Ash Trees

COMMON ASH (Fraxinus excelsior)

Ash is found across Europe, from the Arctic Circle to Turkey. It is the third most common tree in Britain. It often dominates British woodland but is currently being affected by Chalara ash dieback, a disease caused by the Chalara fraxinea fungus. [Woodland Trust]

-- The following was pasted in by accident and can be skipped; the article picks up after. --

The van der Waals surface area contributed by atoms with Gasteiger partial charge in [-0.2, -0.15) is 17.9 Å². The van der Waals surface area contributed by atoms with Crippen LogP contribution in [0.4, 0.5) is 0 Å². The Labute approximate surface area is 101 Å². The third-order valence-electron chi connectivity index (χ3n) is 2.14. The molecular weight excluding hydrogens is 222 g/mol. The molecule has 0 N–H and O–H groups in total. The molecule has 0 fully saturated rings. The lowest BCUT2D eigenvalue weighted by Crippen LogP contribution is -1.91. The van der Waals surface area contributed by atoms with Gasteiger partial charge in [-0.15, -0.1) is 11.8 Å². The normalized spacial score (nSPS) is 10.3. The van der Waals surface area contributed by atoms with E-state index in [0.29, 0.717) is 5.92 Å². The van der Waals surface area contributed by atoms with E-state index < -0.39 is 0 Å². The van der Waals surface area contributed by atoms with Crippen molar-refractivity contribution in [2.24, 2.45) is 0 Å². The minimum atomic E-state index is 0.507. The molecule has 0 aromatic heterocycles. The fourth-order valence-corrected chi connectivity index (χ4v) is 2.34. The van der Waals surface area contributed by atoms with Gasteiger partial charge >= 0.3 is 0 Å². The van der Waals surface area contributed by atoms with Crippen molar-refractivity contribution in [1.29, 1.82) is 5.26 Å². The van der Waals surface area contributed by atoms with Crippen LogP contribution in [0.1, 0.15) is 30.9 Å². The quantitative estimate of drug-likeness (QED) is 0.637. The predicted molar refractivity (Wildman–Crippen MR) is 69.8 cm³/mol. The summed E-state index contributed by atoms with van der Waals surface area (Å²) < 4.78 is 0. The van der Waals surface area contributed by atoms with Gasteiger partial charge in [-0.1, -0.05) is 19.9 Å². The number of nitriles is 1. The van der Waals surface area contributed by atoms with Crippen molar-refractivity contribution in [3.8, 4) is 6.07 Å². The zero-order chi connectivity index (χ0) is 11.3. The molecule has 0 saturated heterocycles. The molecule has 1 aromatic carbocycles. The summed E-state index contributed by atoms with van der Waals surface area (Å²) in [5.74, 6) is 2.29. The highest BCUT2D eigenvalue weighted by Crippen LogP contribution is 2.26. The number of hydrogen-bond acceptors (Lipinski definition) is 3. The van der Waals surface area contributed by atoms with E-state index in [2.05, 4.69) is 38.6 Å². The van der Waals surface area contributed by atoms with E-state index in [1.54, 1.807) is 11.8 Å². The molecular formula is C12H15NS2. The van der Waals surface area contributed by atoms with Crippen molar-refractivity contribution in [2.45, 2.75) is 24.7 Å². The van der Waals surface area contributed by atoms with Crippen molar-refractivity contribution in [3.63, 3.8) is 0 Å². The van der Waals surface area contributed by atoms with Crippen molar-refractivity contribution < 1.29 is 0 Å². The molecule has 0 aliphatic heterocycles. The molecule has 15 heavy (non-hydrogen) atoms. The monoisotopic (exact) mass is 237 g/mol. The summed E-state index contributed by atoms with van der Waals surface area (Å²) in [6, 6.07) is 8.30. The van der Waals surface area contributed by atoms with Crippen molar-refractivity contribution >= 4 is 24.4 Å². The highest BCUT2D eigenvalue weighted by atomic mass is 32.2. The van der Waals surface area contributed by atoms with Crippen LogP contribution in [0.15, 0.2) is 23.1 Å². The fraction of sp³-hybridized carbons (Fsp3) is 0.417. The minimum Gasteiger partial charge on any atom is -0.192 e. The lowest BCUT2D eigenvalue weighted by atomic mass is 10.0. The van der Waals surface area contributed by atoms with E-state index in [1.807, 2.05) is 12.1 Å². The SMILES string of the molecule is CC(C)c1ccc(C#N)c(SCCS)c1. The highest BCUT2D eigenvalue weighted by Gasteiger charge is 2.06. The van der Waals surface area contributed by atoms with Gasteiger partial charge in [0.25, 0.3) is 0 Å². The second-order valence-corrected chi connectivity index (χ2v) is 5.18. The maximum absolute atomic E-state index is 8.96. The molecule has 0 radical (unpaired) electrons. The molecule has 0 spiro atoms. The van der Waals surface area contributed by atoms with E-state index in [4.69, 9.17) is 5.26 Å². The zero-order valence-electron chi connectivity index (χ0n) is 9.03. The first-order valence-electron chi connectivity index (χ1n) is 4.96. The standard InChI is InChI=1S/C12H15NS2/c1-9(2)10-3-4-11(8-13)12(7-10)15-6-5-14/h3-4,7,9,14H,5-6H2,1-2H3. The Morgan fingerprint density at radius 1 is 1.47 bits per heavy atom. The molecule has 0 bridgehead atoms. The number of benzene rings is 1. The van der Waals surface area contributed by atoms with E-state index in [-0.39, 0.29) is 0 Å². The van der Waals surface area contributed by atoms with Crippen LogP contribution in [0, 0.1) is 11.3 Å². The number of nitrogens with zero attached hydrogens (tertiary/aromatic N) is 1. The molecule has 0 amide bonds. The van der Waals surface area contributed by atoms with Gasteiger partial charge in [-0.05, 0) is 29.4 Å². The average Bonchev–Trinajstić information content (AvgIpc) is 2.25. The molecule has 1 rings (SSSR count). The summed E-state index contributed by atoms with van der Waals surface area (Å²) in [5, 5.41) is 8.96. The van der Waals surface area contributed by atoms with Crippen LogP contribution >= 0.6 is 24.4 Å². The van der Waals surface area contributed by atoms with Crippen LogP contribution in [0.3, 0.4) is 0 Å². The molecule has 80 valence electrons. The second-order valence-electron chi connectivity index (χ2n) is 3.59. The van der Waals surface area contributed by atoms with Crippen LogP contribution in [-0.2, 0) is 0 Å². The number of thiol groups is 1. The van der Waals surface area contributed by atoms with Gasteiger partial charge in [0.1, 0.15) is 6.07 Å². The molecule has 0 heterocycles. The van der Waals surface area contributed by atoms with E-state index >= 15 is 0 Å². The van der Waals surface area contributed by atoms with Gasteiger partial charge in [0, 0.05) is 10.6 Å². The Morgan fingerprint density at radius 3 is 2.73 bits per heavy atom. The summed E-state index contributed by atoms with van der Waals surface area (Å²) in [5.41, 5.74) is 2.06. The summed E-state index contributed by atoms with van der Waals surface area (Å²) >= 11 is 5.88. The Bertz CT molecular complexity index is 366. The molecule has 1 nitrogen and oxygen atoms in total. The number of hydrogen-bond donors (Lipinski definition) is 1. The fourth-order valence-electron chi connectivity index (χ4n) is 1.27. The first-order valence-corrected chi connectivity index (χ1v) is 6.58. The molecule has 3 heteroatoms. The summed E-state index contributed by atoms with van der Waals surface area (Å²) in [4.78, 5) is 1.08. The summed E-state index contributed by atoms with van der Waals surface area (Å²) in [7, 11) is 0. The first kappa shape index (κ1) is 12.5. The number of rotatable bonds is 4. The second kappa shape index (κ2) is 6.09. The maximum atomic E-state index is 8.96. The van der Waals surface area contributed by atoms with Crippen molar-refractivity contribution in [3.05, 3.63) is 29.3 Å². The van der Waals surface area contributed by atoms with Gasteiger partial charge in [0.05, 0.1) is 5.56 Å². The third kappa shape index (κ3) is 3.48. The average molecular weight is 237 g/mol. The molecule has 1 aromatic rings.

In Greek mythology, the Meliae were nymphs of the ash, perhaps specifically of the Manna Ash (Fraxinus ornus), as dryads were nymphs of the oak. They appear in Hesiod's Theogony.  The ash exudes a sugary substance that, it has been suggested, was fermented to create the Norse Mead of Inspiration.Elsewhere in Europe, snakes were said to be repelled by ash leaves or a circle drawn by an ash branch. Irish folklore claims that shadows from an ash tree would damage crops. In Cheshire, it was said that ash could be used to cure warts or rickets. In Sussex the ash and elm tree were known as the Widow Maker because the large boughs would often drop without warning. [ Wikipedia]